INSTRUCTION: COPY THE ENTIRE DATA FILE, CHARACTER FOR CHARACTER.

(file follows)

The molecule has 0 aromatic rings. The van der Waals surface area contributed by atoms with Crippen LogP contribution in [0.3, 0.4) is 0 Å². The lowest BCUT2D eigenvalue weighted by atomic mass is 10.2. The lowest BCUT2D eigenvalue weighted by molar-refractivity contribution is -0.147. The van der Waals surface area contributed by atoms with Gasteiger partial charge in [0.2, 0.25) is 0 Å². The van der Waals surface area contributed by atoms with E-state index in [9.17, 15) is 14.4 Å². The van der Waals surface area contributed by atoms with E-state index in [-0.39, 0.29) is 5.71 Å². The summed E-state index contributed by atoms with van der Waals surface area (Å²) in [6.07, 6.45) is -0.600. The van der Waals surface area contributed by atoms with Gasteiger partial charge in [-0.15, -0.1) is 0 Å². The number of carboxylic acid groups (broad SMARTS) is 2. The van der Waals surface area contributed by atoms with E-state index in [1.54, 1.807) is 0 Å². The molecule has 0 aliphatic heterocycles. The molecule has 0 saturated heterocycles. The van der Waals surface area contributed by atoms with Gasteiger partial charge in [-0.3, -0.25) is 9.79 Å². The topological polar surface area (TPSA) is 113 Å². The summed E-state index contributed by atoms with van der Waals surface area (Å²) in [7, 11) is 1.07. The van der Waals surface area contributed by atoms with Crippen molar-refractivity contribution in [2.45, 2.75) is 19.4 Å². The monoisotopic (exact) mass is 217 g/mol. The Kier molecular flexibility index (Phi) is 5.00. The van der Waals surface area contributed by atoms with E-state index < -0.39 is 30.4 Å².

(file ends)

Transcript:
The molecule has 0 aromatic rings. The van der Waals surface area contributed by atoms with Crippen LogP contribution in [0.3, 0.4) is 0 Å². The lowest BCUT2D eigenvalue weighted by atomic mass is 10.2. The lowest BCUT2D eigenvalue weighted by molar-refractivity contribution is -0.147. The van der Waals surface area contributed by atoms with Gasteiger partial charge in [0.2, 0.25) is 0 Å². The van der Waals surface area contributed by atoms with E-state index in [9.17, 15) is 14.4 Å². The van der Waals surface area contributed by atoms with E-state index in [-0.39, 0.29) is 5.71 Å². The summed E-state index contributed by atoms with van der Waals surface area (Å²) in [6.07, 6.45) is -0.600. The van der Waals surface area contributed by atoms with Gasteiger partial charge in [-0.15, -0.1) is 0 Å². The number of carboxylic acid groups (broad SMARTS) is 2. The van der Waals surface area contributed by atoms with E-state index in [1.54, 1.807) is 0 Å². The molecule has 0 aliphatic heterocycles. The molecule has 0 saturated heterocycles. The van der Waals surface area contributed by atoms with Gasteiger partial charge in [-0.3, -0.25) is 9.79 Å². The topological polar surface area (TPSA) is 113 Å². The summed E-state index contributed by atoms with van der Waals surface area (Å²) in [7, 11) is 1.07. The van der Waals surface area contributed by atoms with Crippen molar-refractivity contribution in [2.45, 2.75) is 19.4 Å². The monoisotopic (exact) mass is 217 g/mol. The Kier molecular flexibility index (Phi) is 5.00. The van der Waals surface area contributed by atoms with E-state index < -0.39 is 30.4 Å².